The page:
Remember Mars and Venus? Apparently, men and women are still living on different planets when it comes to personal financial planning, according to Kimberly Foss, CFP, founder and president of Empyrion Wealth Management. Foss, whose book, Wealthy by Design: 5 Steps to Financial Security, comes out this spring says there are vast difference in the way women and men regard financial advice and make financial plans.
Statistics tell us that women are better investors than men. Foss points out that in various studies, women's portfolios outperform men's over time by 11-18%. "There are many reasons. Women are more patient and we're more in touch with our emotions. That gives us an ability to separate emotions from decision making," Foss says.
On the flip side, women can be intimidated by investing because they lack confidence, or the knowledge of the field that can build confidence. "We haven't been doing it as long as men," Foss says. "It's not woven as deeply into our DNA."
Men have more ego invested in their portfolio than women do. "Men view wealth as a means of getting richer. They equate it with power," Foss says. "Women see wealth as security. That's why we don't have as much ego involved. Men are never satisfied. They want more more more. Women ask, 'Do I have enough?' To put food on the table, pay for college or fund a comfortable retirement."
Generally, men look at investing as a competitive game, while women don't tend to make decisions trying to do better than the next guy. Patience pays off; slow and steady wins the race. In a Harvard study, women doctors had 1-2% highter portfolio returns than men doctors.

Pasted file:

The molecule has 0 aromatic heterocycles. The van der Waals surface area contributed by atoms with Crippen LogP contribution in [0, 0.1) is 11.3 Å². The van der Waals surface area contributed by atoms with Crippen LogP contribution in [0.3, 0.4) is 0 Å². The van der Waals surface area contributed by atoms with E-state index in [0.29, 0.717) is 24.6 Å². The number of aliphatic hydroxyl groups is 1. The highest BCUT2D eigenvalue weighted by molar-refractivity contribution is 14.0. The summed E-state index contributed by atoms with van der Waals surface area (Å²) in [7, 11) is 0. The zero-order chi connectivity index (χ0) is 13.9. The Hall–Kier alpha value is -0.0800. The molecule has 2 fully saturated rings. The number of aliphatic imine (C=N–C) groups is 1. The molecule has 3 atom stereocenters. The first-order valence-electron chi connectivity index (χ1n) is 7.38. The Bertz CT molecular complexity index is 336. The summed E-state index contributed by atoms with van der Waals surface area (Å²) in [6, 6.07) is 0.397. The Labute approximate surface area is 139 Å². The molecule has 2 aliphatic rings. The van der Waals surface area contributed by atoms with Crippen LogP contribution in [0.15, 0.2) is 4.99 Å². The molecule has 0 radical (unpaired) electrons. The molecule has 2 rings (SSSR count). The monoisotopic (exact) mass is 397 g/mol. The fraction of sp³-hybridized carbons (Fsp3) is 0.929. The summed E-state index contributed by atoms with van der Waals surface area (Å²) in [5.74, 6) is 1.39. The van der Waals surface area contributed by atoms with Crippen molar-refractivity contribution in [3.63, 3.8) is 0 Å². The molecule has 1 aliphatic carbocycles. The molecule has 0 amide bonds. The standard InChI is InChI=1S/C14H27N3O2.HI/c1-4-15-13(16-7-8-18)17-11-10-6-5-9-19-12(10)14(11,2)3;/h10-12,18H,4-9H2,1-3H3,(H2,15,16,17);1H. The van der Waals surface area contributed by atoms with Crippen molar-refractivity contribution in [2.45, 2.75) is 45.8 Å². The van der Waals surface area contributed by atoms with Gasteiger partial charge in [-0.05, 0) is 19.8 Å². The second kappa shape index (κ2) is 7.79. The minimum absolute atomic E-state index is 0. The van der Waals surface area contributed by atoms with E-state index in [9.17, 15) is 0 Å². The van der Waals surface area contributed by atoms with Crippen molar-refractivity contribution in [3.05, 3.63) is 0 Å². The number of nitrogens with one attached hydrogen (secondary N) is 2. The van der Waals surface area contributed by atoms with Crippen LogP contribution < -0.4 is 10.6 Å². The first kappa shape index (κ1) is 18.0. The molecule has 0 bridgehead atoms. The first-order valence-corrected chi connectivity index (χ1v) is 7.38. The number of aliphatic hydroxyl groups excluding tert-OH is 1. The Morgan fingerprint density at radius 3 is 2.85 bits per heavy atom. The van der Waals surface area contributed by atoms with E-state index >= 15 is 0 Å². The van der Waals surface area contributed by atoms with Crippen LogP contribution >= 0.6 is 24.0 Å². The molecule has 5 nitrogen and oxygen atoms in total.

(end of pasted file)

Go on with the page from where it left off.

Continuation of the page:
Women have more discipline, a marked advantage when the going gets tough. "When the market is at crisis, women stay the course, they stay with their plan. Men bail out, trade more," Foss says, noting that male investors dump stocks at a 49% higher rate than women in a crisis situation like 2008.
Women are information gatherers, constantly asking questions. This can be a negative if it causes paralysis – you don't make decisions or even get started because you never feel you have enough information. Conversely, men may be over confident and do irrational things, but right or wrong, they make a decision.
"One of biggest detriments for women is they can't get started because they feel overwhelmed," Foss says. "They have a career and they're running a household. They don't have the time or energy to take on investing too. I have a client who's an anchor on TV. She told me she hasn't looked at her 401(k) in five years. 'My husband takes care of it,' she says."
Women have the raw materials – patience, self-control, discipline – to become crackerjack investors, if we can just get started. "Women control $14 trillion, over next seven to 10 years it will become $22 trillion. We have the keys to wealth and we have to act." Foss says. Step one is to get familiar with the terminology to conquer feeling overwhelmed. "You can go on the website LearnVest, which is great for learning the basics of investing. Feed the Pig has great personal financial planning videos that are funny but get the point across." If you don't want to pay attention, hire a professional who can help educate you and offer sound financial advice. Whichever route you choose, the important is to get yourself launched.
Read more about women, men and investing on Foss's company's website.